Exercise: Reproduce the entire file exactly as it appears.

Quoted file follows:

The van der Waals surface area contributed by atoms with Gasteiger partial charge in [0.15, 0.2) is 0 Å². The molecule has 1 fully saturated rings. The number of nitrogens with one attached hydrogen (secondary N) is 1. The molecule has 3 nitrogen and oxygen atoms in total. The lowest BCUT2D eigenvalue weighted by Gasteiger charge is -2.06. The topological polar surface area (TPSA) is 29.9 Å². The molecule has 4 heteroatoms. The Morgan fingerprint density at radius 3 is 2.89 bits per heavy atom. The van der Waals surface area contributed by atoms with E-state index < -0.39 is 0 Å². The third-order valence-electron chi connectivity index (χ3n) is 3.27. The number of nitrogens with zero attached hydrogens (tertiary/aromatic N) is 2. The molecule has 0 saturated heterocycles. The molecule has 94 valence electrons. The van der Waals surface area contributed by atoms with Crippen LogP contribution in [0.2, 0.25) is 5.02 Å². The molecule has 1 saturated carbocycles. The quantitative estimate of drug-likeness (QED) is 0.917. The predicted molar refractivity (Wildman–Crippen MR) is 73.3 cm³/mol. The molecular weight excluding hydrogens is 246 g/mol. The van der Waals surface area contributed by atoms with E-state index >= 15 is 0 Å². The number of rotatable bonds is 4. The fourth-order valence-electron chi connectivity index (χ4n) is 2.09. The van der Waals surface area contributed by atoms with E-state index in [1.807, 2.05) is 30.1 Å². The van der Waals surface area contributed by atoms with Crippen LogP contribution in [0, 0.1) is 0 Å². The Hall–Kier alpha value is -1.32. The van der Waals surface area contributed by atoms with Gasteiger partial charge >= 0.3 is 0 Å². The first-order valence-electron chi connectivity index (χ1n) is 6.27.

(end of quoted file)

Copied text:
The van der Waals surface area contributed by atoms with Gasteiger partial charge in [0.15, 0.2) is 0 Å². The molecule has 1 fully saturated rings. The number of nitrogens with one attached hydrogen (secondary N) is 1. The molecule has 3 nitrogen and oxygen atoms in total. The lowest BCUT2D eigenvalue weighted by Gasteiger charge is -2.06. The topological polar surface area (TPSA) is 29.9 Å². The molecule has 4 heteroatoms. The Morgan fingerprint density at radius 3 is 2.89 bits per heavy atom. The van der Waals surface area contributed by atoms with E-state index < -0.39 is 0 Å². The third-order valence-electron chi connectivity index (χ3n) is 3.27. The number of nitrogens with zero attached hydrogens (tertiary/aromatic N) is 2. The molecule has 0 saturated heterocycles. The molecule has 94 valence electrons. The van der Waals surface area contributed by atoms with Crippen LogP contribution in [0.2, 0.25) is 5.02 Å². The molecule has 1 saturated carbocycles. The quantitative estimate of drug-likeness (QED) is 0.917. The predicted molar refractivity (Wildman–Crippen MR) is 73.3 cm³/mol. The molecular weight excluding hydrogens is 246 g/mol. The van der Waals surface area contributed by atoms with E-state index >= 15 is 0 Å². The number of rotatable bonds is 4. The fourth-order valence-electron chi connectivity index (χ4n) is 2.09. The van der Waals surface area contributed by atoms with E-state index in [1.807, 2.05) is 30.1 Å². The van der Waals surface area contributed by atoms with Crippen LogP contribution in [0, 0.1) is 0 Å². The Hall–Kier alpha value is -1.32. The van der Waals surface area contributed by atoms with Gasteiger partial charge >= 0.3 is 0 Å². The first-order valence-electron chi connectivity index (χ1n) is 6.27.